I planned on a simple brown ale. I had obtained 7 pounds (3.15 kilograms) of Gleneagles Maris Otter malt. Gleneagles Maris Otter is a Scottish version of the English Maris Otter malt. I was stoked to try out this scarce floor malted barley.
Let me take a moment to tell you about a tiny little malting company from Blackford, Perthshire in Scotland: Gleneagles Malting Company.
In 1886, a bloke named William Thomson set himself up a new brewery. The bloke died during construction of the brewery. The business became W B Thomson Ltd in the summer of 1898 when maltings became part of the operations. The brewing industry slumped around that time, so the company also moved into aerated water and bottling. The company failed in 1915, but so did a lot of companies because there was a really big war in progress (for lack of a better name, we'll call it "World War I"). This war was so big that there wasn't even a football (soccer) game played in 1915-16! Times were tough. J & A Davidson & Co acquired the brewery in 1916, but sold to Calder & Co of Alloa in 1920. Eleven years later, Gleneagles Malting, who was selling bread at the time, leased the premises at Blackford for storage purposes only. But then Gleneagles Malting Ltd decided to buy the place sometime about 1950. In 2002, Crisp Malting Group was like, "I want it," so they bought it. Today, only two varieties come from Gleneagles: Maris Otter and Golden Promise.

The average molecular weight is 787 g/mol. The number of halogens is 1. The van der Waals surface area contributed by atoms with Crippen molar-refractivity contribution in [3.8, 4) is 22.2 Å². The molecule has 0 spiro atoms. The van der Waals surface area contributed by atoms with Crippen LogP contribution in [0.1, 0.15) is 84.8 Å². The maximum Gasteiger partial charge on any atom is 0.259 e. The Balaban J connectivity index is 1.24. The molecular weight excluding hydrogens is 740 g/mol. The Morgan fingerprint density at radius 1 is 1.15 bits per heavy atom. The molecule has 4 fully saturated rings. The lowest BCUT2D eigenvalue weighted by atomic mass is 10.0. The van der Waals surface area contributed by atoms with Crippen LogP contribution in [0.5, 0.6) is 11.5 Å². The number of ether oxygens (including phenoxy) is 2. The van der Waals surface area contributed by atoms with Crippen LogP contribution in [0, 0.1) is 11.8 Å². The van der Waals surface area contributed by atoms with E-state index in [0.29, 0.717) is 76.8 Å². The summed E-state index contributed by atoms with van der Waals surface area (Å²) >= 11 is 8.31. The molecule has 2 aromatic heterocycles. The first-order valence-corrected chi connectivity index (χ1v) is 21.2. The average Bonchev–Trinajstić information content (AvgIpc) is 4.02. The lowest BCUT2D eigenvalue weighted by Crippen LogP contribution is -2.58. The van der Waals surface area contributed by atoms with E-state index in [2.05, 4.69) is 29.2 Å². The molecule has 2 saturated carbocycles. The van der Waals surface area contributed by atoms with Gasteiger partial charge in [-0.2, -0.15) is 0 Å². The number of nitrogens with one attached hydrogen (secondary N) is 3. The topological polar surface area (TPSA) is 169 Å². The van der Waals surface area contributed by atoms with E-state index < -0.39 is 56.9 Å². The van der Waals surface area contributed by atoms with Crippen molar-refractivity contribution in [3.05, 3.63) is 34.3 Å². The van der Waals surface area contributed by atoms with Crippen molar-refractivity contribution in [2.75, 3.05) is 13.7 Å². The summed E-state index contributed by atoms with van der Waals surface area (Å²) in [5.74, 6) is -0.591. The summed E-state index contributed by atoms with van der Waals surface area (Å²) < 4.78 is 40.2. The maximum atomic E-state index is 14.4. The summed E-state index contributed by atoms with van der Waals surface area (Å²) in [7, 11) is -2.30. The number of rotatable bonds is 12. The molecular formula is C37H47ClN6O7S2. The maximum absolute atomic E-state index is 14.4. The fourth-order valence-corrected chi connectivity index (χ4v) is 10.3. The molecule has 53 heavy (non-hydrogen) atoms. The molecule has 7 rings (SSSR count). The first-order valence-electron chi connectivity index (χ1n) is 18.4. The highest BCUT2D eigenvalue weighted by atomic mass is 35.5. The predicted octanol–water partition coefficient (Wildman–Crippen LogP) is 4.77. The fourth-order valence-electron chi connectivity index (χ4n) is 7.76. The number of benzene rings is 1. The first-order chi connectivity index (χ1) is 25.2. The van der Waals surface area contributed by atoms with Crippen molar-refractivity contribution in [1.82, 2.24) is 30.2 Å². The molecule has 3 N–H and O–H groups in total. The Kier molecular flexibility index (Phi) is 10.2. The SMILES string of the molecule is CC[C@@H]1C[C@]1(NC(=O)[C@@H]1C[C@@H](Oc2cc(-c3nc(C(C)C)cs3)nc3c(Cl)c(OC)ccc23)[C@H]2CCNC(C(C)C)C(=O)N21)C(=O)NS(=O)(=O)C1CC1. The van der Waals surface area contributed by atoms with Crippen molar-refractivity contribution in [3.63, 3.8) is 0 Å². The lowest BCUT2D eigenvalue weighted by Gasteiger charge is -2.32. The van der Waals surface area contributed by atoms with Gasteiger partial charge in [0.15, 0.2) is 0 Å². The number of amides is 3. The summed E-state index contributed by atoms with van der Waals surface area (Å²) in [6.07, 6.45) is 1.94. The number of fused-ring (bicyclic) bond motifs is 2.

(Special thanks to the Scottish Brewing Archive in Archive Services at the University of Glasgow for all this historically important brewing information.)
OK, back to how I ruined 7 pounds of precious malt:
I first made err on my strike temp calculation. I was aiming for a mash temp of 154 deg F, but hardly hit 140 deg F. I did not record my maths, so I am not certain how I was so far off. I decided to add a small amount of direct heat to my tun to bring the mash up to temp. I turned on the flame and then, like a twit, wandered off and got side-tracked. Two hours passed. Later, I realized that not only did I leave the heat on the whole time, but I also neglected the amount of water that would be absorbed by the grain. I sparged anyway because it otherwise would've felt like such a bloody waste. I used an English approach to sparging.
Here's the bloody stupid part: like a twit, I neglected to close the kettle valve before I started lautering into the kettle. I didn't have enough initial runoff to notice because the liquid rested below the level of the valve (remember how I miscalculated my water needs?). Well, when I began to drain my mashout, I again walked away to do something like make a sandwich. Upon return to the kettle with my sandwich in hand, my wort was ignominiously coating the floor! I felt the same way Napoleon must have felt when he met his inglorious end. With my head hung in embarrassment, I grabbed some Brawny paper towels and dabbed up the mess. Brawny promises performance and they performed gracefully in their sopping up of sweet floor wort.
Ready for some hubris? Disgracefully, I squeezed the damn paper towels into the kettle to recover as much sweet floor wort as I could. I started my boil as if I'd done nothing wrong.
I have one shameful gallon of the stuff in a glass jug.
Potential names for this beer include:
-Mistake Mistake Mistake Mistake
Got any bad brewing stories to share?